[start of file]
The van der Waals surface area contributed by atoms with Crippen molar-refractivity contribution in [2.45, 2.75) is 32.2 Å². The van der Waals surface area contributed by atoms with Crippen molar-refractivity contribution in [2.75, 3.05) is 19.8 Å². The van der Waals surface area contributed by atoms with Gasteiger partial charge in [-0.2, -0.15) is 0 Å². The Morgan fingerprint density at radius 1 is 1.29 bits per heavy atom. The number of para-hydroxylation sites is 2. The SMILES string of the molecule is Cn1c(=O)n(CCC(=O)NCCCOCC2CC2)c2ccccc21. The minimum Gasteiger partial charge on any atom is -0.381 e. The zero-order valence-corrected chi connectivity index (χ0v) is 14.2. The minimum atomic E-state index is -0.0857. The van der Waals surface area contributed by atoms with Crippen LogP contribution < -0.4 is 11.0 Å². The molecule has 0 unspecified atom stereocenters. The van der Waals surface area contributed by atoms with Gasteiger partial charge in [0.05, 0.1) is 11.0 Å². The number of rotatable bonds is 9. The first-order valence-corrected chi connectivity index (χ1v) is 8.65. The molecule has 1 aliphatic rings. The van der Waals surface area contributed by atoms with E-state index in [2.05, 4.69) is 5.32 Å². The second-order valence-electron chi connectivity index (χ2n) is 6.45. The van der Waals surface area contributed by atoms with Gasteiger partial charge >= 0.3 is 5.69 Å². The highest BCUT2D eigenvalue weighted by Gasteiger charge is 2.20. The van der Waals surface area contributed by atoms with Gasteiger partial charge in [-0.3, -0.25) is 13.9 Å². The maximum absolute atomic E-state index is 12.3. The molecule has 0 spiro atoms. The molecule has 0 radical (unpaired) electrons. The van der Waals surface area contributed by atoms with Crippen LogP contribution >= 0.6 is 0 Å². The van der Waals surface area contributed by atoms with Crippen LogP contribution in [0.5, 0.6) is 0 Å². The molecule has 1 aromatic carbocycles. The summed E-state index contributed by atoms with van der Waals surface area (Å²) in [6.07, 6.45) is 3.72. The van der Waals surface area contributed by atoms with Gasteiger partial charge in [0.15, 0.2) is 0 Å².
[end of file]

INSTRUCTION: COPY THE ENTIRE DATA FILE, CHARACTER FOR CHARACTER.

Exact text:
The van der Waals surface area contributed by atoms with Crippen molar-refractivity contribution in [2.45, 2.75) is 32.2 Å². The van der Waals surface area contributed by atoms with Crippen molar-refractivity contribution in [2.75, 3.05) is 19.8 Å². The van der Waals surface area contributed by atoms with Gasteiger partial charge in [-0.2, -0.15) is 0 Å². The Morgan fingerprint density at radius 1 is 1.29 bits per heavy atom. The number of para-hydroxylation sites is 2. The SMILES string of the molecule is Cn1c(=O)n(CCC(=O)NCCCOCC2CC2)c2ccccc21. The minimum Gasteiger partial charge on any atom is -0.381 e. The zero-order valence-corrected chi connectivity index (χ0v) is 14.2. The minimum atomic E-state index is -0.0857. The van der Waals surface area contributed by atoms with Crippen LogP contribution < -0.4 is 11.0 Å². The molecule has 0 unspecified atom stereocenters. The van der Waals surface area contributed by atoms with Gasteiger partial charge in [0.05, 0.1) is 11.0 Å². The number of rotatable bonds is 9. The first-order valence-corrected chi connectivity index (χ1v) is 8.65. The molecule has 1 aliphatic rings. The van der Waals surface area contributed by atoms with E-state index in [2.05, 4.69) is 5.32 Å². The second-order valence-electron chi connectivity index (χ2n) is 6.45. The van der Waals surface area contributed by atoms with Gasteiger partial charge >= 0.3 is 5.69 Å². The highest BCUT2D eigenvalue weighted by Gasteiger charge is 2.20. The van der Waals surface area contributed by atoms with Gasteiger partial charge in [-0.3, -0.25) is 13.9 Å². The maximum absolute atomic E-state index is 12.3. The molecule has 0 spiro atoms. The molecule has 0 radical (unpaired) electrons. The van der Waals surface area contributed by atoms with Crippen LogP contribution >= 0.6 is 0 Å². The van der Waals surface area contributed by atoms with Crippen LogP contribution in [0.5, 0.6) is 0 Å². The molecule has 1 aromatic carbocycles. The summed E-state index contributed by atoms with van der Waals surface area (Å²) in [6.07, 6.45) is 3.72. The van der Waals surface area contributed by atoms with Gasteiger partial charge in [0.15, 0.2) is 0 Å².